Black Students Win Battle to Make University of California Divest $25 Million in Private Prisons

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University of California Afrikan Black Coalition
University of California Afrikan Black Coalition

As Atlanta Blackstar reported in December, Black students at the University of California system—known collectively as the Afrikan Black Coalition—led an effort to force the university to divest millions of dollars in private prisons.  That initiative has paid off. The institution agreed to sell off its assets in the unsavory trade of prisons for profit, which total as much as $30 million in corporations such as GEO Group Inc. and the Corrections Corporation of America.

In December, the Black Student Unions of the nine undergraduate UC campuses passed a resolution demanding that the university system divest from private prisons and ban all future investments.  Further, the students called for a divestment from Wells Fargo as long as it profits from prison privatization, and a reinvestment of the revenues in education or businesses owned or run by formerly incarcerated people.

“Every University of California campus administration has stated that they are interested in investing in black students and increasing their black student population. But how is that possible when they are investing in a system that has perpetually dehumanized, displaced, and destroyed the black person?” asked Jazzalyn Livingston, a member of the student coalition who recently earned psychology and public health degrees from UC San Diego.  “Almost every black male in my family has been incarcerated at some point in their lives and that’s not a coincidence,” she told Fusion.  

“This victory is historic and momentous. Divesting $25 million is a good step towards shutting down private prisons by starving them of capital,” said ABC Political Director, Yoel Haile. “This is a clear example of Black Power and what we can achieve when we work in unity. This victory belongs to the masses of our people languishing behind America’s mass incarceration regime.”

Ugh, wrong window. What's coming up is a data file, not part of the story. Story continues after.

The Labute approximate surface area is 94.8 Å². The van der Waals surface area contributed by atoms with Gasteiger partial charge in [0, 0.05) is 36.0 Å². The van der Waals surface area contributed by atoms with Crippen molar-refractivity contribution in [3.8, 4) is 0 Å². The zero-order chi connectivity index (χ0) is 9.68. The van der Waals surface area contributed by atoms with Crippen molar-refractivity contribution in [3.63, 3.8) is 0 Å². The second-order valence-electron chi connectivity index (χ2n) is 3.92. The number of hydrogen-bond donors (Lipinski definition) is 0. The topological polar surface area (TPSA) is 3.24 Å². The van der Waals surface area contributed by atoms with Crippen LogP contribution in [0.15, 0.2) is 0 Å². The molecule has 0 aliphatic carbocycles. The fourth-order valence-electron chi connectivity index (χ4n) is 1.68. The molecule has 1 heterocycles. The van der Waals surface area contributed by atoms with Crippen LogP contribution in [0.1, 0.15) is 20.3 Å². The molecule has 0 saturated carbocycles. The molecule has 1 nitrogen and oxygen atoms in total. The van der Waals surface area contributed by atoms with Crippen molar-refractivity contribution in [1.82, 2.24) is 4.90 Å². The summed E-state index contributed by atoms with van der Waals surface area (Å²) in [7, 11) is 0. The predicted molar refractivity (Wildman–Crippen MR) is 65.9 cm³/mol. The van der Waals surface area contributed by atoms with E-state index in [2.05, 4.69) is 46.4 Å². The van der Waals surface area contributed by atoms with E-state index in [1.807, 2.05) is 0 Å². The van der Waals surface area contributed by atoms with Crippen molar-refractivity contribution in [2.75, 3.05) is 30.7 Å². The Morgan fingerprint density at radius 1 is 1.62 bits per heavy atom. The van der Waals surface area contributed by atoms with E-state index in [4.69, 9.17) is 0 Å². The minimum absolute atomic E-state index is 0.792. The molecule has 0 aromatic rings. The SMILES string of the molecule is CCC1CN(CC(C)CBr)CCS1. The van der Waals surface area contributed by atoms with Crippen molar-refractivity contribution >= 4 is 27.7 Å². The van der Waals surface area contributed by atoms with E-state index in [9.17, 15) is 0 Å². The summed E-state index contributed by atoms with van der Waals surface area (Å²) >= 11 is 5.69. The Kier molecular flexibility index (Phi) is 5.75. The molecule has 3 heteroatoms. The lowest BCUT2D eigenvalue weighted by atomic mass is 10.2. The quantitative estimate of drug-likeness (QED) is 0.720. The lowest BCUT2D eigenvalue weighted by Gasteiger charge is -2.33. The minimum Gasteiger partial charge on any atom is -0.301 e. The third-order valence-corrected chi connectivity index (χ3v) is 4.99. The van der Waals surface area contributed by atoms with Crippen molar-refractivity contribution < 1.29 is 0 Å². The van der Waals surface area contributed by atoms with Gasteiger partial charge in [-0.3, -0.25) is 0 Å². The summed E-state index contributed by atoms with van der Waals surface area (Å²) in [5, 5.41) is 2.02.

However, despite this victory for student activism and social responsibility, the students note that their work is not over.  There is still the issue of Wells Fargo Bank.  The ABC divestment resolution demanded that the UC appropriately deal with the $425 million it has invested in the financial institution.  And divestment is not complete until the university divests from what they call the “morally bankrupt” Wells Fargo, unless Wells Fargo cancels its business with private prisons.

According to the students, “Wells Fargo Bank has never been the ally of Black, working class and migrant people or the intersection thereof. Like many banks, Wells Fargo is well known for their discriminatory lending practices in Black and Brown neighborhoods.”  Further, ABC argues that Wells Fargo serves as a syndication agent and issuing lender for CCA’s $900 million credit line. Further, Wells Fargo is a trustee for Geo Group’s $300 million corporate debt, and as a Million Shares Club member, owns over 1 million shares in CCA and Geo Group.  This means that Wells Fargo is benefiting from and supporting the exploitation of Black people and migrant people. Further, investing in private prisons and benefiting from the mass incarceration runs counter to UC investment practices against “rapid gains that vanish quickly if they are rooted in corruption, fraud or falsification.”

“In order for the UC’s mission to be fulfilled, it is imperative to assess investments not only from a risk perspective, but from a socially responsible perspective as well,” said Kamilah Moore, ABC Field Organizer.  “Our campaign is not over. We will continue to call for complete divestment, increased transparency, and reinvestment in education and businesses owned or controlled by the formerly incarcerated.”

The UC Black students warn that if the university fails to sell its $425 million in Wells Fargo holdings, it will have to contend with their “fearless” statewide coalition, whose “patience is quickly reaching its limit” and is “intent on contributing their part to the Black Freedom Struggle.”

These students are not playing around.  They say they plan to do this by any means necessary, and they should be taken seriously.  But then again, prisons are serious business, and our moral legacy is at stake.  And as the UC has learned, investing in the misery of poor, Black and Brown people will not be tolerated by a new generation of young Black leaders.

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